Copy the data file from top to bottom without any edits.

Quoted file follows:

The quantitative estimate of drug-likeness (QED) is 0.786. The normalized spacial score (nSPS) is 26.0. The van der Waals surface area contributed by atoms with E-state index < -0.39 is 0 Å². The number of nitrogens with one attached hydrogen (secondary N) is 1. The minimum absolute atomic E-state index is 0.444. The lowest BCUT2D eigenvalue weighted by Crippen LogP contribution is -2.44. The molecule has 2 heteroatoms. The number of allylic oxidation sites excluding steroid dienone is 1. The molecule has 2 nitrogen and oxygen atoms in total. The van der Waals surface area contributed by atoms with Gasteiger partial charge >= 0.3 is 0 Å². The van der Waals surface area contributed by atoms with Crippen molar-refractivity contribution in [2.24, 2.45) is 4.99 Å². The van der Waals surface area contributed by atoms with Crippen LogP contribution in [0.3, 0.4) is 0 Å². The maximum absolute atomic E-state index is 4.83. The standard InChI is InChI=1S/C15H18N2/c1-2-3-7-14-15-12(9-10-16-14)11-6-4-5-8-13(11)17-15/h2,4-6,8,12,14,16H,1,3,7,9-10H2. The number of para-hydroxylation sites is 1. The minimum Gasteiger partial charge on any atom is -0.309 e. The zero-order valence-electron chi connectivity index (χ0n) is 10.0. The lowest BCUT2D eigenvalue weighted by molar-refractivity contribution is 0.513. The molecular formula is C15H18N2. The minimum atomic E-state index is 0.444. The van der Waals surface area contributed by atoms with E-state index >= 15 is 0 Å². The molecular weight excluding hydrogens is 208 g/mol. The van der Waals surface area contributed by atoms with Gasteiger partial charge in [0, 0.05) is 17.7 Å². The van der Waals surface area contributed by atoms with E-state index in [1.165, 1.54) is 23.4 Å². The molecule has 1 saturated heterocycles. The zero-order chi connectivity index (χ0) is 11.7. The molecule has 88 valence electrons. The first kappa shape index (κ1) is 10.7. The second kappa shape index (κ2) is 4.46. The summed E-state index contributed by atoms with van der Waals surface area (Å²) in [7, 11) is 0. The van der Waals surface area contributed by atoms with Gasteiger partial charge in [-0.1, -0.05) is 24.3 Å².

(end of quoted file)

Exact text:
The quantitative estimate of drug-likeness (QED) is 0.786. The normalized spacial score (nSPS) is 26.0. The van der Waals surface area contributed by atoms with E-state index < -0.39 is 0 Å². The number of nitrogens with one attached hydrogen (secondary N) is 1. The minimum absolute atomic E-state index is 0.444. The lowest BCUT2D eigenvalue weighted by Crippen LogP contribution is -2.44. The molecule has 2 heteroatoms. The number of allylic oxidation sites excluding steroid dienone is 1. The molecule has 2 nitrogen and oxygen atoms in total. The van der Waals surface area contributed by atoms with Gasteiger partial charge >= 0.3 is 0 Å². The van der Waals surface area contributed by atoms with Crippen molar-refractivity contribution in [2.24, 2.45) is 4.99 Å². The van der Waals surface area contributed by atoms with Crippen LogP contribution in [0.3, 0.4) is 0 Å². The maximum absolute atomic E-state index is 4.83. The standard InChI is InChI=1S/C15H18N2/c1-2-3-7-14-15-12(9-10-16-14)11-6-4-5-8-13(11)17-15/h2,4-6,8,12,14,16H,1,3,7,9-10H2. The number of para-hydroxylation sites is 1. The minimum Gasteiger partial charge on any atom is -0.309 e. The zero-order valence-electron chi connectivity index (χ0n) is 10.0. The lowest BCUT2D eigenvalue weighted by molar-refractivity contribution is 0.513. The molecular formula is C15H18N2. The minimum atomic E-state index is 0.444. The van der Waals surface area contributed by atoms with E-state index >= 15 is 0 Å². The molecular weight excluding hydrogens is 208 g/mol. The van der Waals surface area contributed by atoms with Gasteiger partial charge in [0, 0.05) is 17.7 Å². The van der Waals surface area contributed by atoms with E-state index in [1.165, 1.54) is 23.4 Å². The molecule has 1 saturated heterocycles. The zero-order chi connectivity index (χ0) is 11.7. The molecule has 88 valence electrons. The first kappa shape index (κ1) is 10.7. The second kappa shape index (κ2) is 4.46. The summed E-state index contributed by atoms with van der Waals surface area (Å²) in [7, 11) is 0. The van der Waals surface area contributed by atoms with Gasteiger partial charge in [-0.1, -0.05) is 24.3 Å².